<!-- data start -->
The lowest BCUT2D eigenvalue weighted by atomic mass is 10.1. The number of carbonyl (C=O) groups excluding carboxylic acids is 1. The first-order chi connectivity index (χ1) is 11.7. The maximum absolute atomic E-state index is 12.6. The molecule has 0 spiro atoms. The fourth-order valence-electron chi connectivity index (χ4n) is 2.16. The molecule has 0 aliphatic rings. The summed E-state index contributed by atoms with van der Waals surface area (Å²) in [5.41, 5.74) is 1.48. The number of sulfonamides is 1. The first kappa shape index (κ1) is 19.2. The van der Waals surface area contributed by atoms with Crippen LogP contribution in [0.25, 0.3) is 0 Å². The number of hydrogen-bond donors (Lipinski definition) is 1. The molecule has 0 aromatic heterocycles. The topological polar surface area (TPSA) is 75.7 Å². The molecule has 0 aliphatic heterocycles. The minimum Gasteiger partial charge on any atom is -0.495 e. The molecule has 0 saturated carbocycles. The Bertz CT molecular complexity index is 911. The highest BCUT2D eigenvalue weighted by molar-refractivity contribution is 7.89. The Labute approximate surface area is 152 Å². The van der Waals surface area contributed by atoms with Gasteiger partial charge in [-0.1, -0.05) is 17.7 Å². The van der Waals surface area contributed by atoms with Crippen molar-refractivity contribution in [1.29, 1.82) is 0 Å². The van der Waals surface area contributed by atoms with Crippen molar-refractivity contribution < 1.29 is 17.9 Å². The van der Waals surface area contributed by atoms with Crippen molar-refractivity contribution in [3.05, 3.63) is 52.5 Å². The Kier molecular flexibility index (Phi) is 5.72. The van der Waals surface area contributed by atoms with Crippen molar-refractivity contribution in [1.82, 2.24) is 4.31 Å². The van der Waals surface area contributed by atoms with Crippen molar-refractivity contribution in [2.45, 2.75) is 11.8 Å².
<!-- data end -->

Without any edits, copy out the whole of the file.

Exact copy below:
The lowest BCUT2D eigenvalue weighted by atomic mass is 10.1. The number of carbonyl (C=O) groups excluding carboxylic acids is 1. The first-order chi connectivity index (χ1) is 11.7. The maximum absolute atomic E-state index is 12.6. The molecule has 0 spiro atoms. The fourth-order valence-electron chi connectivity index (χ4n) is 2.16. The molecule has 0 aliphatic rings. The summed E-state index contributed by atoms with van der Waals surface area (Å²) in [5.41, 5.74) is 1.48. The number of sulfonamides is 1. The first kappa shape index (κ1) is 19.2. The van der Waals surface area contributed by atoms with Crippen LogP contribution in [0.25, 0.3) is 0 Å². The number of hydrogen-bond donors (Lipinski definition) is 1. The molecule has 0 aromatic heterocycles. The topological polar surface area (TPSA) is 75.7 Å². The molecule has 0 aliphatic heterocycles. The minimum Gasteiger partial charge on any atom is -0.495 e. The molecule has 0 saturated carbocycles. The Bertz CT molecular complexity index is 911. The highest BCUT2D eigenvalue weighted by molar-refractivity contribution is 7.89. The Labute approximate surface area is 152 Å². The van der Waals surface area contributed by atoms with Gasteiger partial charge in [-0.1, -0.05) is 17.7 Å². The van der Waals surface area contributed by atoms with Crippen molar-refractivity contribution in [1.29, 1.82) is 0 Å². The van der Waals surface area contributed by atoms with Crippen molar-refractivity contribution < 1.29 is 17.9 Å². The van der Waals surface area contributed by atoms with Crippen molar-refractivity contribution in [3.05, 3.63) is 52.5 Å². The Kier molecular flexibility index (Phi) is 5.72. The van der Waals surface area contributed by atoms with Crippen molar-refractivity contribution in [1.82, 2.24) is 4.31 Å². The van der Waals surface area contributed by atoms with Crippen molar-refractivity contribution in [2.45, 2.75) is 11.8 Å².